Kizzy reminds me of the distance I have travelled.’

The interplay between the two pieces is like a work unto itself. In between the plays is a conversation between Andrew Kushnir and Khari Wendell McClelland. The plays and their creators facilitate a dialogue about positionality and perspective in cultural production. Exploring the impact of Black “looking back” and the white gaze, these plays raise questions of how we can move toward more ethical, equitable performance practices.

Pick up your copy of Moving the Centre: Two Plays today!

news | Tuesday August 9, 2022

Le 12 août / August 12: j’achète un livre québécois / Buy a Book by a Quebec Author Day!

Celebrate the 9th annual Le 12 août, j’achète un livre québécois / On August 12, Buy a Quebec Book Day! This initiative seeks to highlight the literary works of phenomenal Québécois authors.

At Talonbooks we specialise in translations of wonderful writing out of Québec across genres. We are so pleased to be able to bring poetry, non-fiction, plays, and novels from Québec to English readers everywhere. In honour of the 12 août event, we’ve compiled a list of some recent, translated works we are excited about. Check them out below:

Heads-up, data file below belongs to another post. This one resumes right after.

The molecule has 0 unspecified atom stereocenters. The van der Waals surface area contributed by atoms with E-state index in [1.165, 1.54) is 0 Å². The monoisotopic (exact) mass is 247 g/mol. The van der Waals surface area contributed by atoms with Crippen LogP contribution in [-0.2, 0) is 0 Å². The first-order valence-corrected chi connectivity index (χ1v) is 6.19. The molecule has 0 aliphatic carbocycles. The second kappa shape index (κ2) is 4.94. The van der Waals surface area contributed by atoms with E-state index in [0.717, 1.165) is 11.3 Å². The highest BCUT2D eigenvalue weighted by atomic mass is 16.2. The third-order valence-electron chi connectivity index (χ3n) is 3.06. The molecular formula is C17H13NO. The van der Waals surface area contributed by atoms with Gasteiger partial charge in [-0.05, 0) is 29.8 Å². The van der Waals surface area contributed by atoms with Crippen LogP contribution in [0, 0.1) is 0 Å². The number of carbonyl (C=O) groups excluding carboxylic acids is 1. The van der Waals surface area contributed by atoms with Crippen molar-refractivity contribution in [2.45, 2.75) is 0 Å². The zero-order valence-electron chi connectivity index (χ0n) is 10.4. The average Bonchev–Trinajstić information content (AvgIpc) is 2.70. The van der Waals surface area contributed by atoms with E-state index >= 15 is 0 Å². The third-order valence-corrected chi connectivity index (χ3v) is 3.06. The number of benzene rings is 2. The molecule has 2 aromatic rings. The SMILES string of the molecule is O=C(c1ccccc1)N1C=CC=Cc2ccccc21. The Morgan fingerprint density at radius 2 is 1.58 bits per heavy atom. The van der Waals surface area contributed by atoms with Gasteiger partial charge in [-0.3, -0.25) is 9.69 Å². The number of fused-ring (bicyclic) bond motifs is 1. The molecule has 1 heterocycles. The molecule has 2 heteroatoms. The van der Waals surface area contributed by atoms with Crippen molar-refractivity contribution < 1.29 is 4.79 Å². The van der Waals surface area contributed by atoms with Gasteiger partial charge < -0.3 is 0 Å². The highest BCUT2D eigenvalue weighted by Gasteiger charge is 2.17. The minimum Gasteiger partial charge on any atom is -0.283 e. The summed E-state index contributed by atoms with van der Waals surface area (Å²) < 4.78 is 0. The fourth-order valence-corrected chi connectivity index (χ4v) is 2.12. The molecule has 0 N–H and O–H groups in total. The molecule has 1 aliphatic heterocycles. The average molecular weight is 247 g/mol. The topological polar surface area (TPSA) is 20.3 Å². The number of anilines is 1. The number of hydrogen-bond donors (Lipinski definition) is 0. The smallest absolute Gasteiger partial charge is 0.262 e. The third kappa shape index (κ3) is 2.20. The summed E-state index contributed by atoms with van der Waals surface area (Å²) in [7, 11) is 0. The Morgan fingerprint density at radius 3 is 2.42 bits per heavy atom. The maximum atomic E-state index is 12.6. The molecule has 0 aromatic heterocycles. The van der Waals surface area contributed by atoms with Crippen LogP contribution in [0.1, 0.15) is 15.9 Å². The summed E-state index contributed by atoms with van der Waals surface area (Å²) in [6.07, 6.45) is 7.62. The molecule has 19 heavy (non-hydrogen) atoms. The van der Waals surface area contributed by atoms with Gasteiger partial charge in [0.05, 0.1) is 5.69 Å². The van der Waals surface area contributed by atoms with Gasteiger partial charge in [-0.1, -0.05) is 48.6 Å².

1. Falling Shadows by Christian Guay-Poliquin and translated by David Homel

Hot off the press! Falling Shadows, the third book in the arresting, post-apocalyptic series by Christian Guay-Poliquin has arrived!

The forest is wild and full of hostile factions. Lost, pursued, and threatened by his environment, a lone man struggles through the woods towards the hunting cabin where his family has taken refuge. On the way he meets a mysterious twelve-year-old boy. The two must work together to survive in a landscape fraught with danger.

This is Québec writer Christian Guay-Poliquin’s much anticipated third instalment in the series of gripping post-apocalyptic novels initiated with Running on Fumes and prolonged by the international bestseller The Weight of Snow published by Talonbooks in 2016 and 2019. The Weight of Snow was long-listed for the 2020 Sunburst Award and was translated into fifteen languages. Throughout these novels, Guay-Poliquin has developed a unique storytelling craft; his narratives are grounded in the demands and details of daily life and in a world ripe with experience.

2. Twists of Fate by Michel Tremblay and translated by Linda Gaboriau

Twists of Fate encompasses the sixth and seventh books in the Desrosiers Diaspora series; “If By Chance” and “Destination Paradise”. In “If By Chance”, it’s 1925 when the notorious Ti-Lou abandons a life of serving diplomats and men of power. Sneaking away with all of her savings, she winds up at Windsor station staring down five possible fates, each with their own unique gifts and deficits. Ti-Lou must decide which long-held parts of herself to nurture, and which to let fall away.